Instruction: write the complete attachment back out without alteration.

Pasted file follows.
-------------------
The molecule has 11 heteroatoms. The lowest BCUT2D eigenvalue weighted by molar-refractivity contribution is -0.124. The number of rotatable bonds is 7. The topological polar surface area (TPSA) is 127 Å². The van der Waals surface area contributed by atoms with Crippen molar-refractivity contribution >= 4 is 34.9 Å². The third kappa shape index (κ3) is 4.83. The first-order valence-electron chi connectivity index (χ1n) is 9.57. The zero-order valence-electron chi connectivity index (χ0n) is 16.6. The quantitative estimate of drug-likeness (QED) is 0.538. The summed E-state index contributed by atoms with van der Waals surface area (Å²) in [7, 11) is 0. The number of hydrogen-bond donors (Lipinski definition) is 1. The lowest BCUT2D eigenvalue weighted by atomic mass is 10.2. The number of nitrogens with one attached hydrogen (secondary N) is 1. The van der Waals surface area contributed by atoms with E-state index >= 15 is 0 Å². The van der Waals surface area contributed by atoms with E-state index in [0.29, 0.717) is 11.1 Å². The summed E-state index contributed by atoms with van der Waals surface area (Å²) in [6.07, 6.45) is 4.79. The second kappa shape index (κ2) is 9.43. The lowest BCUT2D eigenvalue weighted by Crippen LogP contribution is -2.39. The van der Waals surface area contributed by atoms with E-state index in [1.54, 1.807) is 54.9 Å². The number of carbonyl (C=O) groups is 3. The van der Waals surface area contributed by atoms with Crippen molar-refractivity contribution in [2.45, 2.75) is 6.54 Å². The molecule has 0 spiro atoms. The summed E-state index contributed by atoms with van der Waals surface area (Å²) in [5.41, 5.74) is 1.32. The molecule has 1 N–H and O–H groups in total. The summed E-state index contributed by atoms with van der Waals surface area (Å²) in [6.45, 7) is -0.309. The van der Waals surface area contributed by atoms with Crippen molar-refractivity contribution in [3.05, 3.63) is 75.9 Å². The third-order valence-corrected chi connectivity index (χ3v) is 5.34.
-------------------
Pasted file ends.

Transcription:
The molecule has 11 heteroatoms. The lowest BCUT2D eigenvalue weighted by molar-refractivity contribution is -0.124. The number of rotatable bonds is 7. The topological polar surface area (TPSA) is 127 Å². The van der Waals surface area contributed by atoms with Crippen molar-refractivity contribution >= 4 is 34.9 Å². The third kappa shape index (κ3) is 4.83. The first-order valence-electron chi connectivity index (χ1n) is 9.57. The zero-order valence-electron chi connectivity index (χ0n) is 16.6. The quantitative estimate of drug-likeness (QED) is 0.538. The summed E-state index contributed by atoms with van der Waals surface area (Å²) in [7, 11) is 0. The number of hydrogen-bond donors (Lipinski definition) is 1. The lowest BCUT2D eigenvalue weighted by atomic mass is 10.2. The number of nitrogens with one attached hydrogen (secondary N) is 1. The van der Waals surface area contributed by atoms with E-state index >= 15 is 0 Å². The van der Waals surface area contributed by atoms with E-state index in [0.29, 0.717) is 11.1 Å². The summed E-state index contributed by atoms with van der Waals surface area (Å²) in [6.07, 6.45) is 4.79. The second kappa shape index (κ2) is 9.43. The lowest BCUT2D eigenvalue weighted by Crippen LogP contribution is -2.39. The van der Waals surface area contributed by atoms with E-state index in [1.54, 1.807) is 54.9 Å². The number of carbonyl (C=O) groups is 3. The van der Waals surface area contributed by atoms with Crippen molar-refractivity contribution in [2.45, 2.75) is 6.54 Å². The molecule has 0 spiro atoms. The summed E-state index contributed by atoms with van der Waals surface area (Å²) in [5.41, 5.74) is 1.32. The molecule has 1 N–H and O–H groups in total. The summed E-state index contributed by atoms with van der Waals surface area (Å²) in [6.45, 7) is -0.309. The van der Waals surface area contributed by atoms with Crippen molar-refractivity contribution in [3.05, 3.63) is 75.9 Å². The third-order valence-corrected chi connectivity index (χ3v) is 5.34.